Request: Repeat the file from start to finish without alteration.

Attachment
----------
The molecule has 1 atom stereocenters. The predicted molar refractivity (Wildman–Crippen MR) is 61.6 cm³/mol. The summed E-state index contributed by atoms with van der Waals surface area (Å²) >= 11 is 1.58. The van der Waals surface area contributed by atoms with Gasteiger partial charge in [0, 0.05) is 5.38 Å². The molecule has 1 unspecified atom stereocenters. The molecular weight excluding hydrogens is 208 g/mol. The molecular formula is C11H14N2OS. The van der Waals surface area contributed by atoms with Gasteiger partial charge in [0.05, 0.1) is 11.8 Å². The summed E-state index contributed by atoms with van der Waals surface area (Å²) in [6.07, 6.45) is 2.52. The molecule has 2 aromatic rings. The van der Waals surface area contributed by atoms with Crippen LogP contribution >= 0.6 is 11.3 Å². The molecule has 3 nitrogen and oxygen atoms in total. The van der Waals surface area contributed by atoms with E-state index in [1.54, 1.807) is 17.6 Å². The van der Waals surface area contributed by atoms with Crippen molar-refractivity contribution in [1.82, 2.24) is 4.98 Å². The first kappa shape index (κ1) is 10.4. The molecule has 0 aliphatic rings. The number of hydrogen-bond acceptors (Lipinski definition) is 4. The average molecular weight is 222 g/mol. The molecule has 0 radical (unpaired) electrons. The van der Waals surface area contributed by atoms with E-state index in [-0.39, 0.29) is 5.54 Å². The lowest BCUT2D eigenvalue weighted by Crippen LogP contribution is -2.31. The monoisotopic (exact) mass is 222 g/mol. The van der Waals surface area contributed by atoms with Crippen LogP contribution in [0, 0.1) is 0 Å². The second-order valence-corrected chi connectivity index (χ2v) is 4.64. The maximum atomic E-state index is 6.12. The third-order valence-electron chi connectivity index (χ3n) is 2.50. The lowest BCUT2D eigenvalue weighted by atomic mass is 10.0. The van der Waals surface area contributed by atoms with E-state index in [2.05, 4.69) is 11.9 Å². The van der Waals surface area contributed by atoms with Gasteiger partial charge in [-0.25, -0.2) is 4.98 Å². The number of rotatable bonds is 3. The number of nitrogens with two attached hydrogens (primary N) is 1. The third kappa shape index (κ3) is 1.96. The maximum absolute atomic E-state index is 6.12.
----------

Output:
The molecule has 1 atom stereocenters. The predicted molar refractivity (Wildman–Crippen MR) is 61.6 cm³/mol. The summed E-state index contributed by atoms with van der Waals surface area (Å²) >= 11 is 1.58. The van der Waals surface area contributed by atoms with Gasteiger partial charge in [0, 0.05) is 5.38 Å². The molecule has 1 unspecified atom stereocenters. The molecular weight excluding hydrogens is 208 g/mol. The molecular formula is C11H14N2OS. The van der Waals surface area contributed by atoms with Gasteiger partial charge in [0.05, 0.1) is 11.8 Å². The summed E-state index contributed by atoms with van der Waals surface area (Å²) in [6.07, 6.45) is 2.52. The molecule has 2 aromatic rings. The van der Waals surface area contributed by atoms with Crippen LogP contribution >= 0.6 is 11.3 Å². The molecule has 3 nitrogen and oxygen atoms in total. The van der Waals surface area contributed by atoms with E-state index in [1.54, 1.807) is 17.6 Å². The van der Waals surface area contributed by atoms with Crippen molar-refractivity contribution in [1.82, 2.24) is 4.98 Å². The first kappa shape index (κ1) is 10.4. The molecule has 0 aliphatic rings. The number of hydrogen-bond acceptors (Lipinski definition) is 4. The average molecular weight is 222 g/mol. The molecule has 0 radical (unpaired) electrons. The van der Waals surface area contributed by atoms with E-state index in [-0.39, 0.29) is 5.54 Å². The lowest BCUT2D eigenvalue weighted by Crippen LogP contribution is -2.31. The monoisotopic (exact) mass is 222 g/mol. The van der Waals surface area contributed by atoms with Crippen LogP contribution in [0, 0.1) is 0 Å². The second-order valence-corrected chi connectivity index (χ2v) is 4.64. The maximum atomic E-state index is 6.12. The third-order valence-electron chi connectivity index (χ3n) is 2.50. The lowest BCUT2D eigenvalue weighted by atomic mass is 10.0. The van der Waals surface area contributed by atoms with E-state index in [2.05, 4.69) is 11.9 Å². The van der Waals surface area contributed by atoms with Gasteiger partial charge in [-0.25, -0.2) is 4.98 Å². The number of rotatable bonds is 3. The number of nitrogens with two attached hydrogens (primary N) is 1. The third kappa shape index (κ3) is 1.96. The maximum absolute atomic E-state index is 6.12.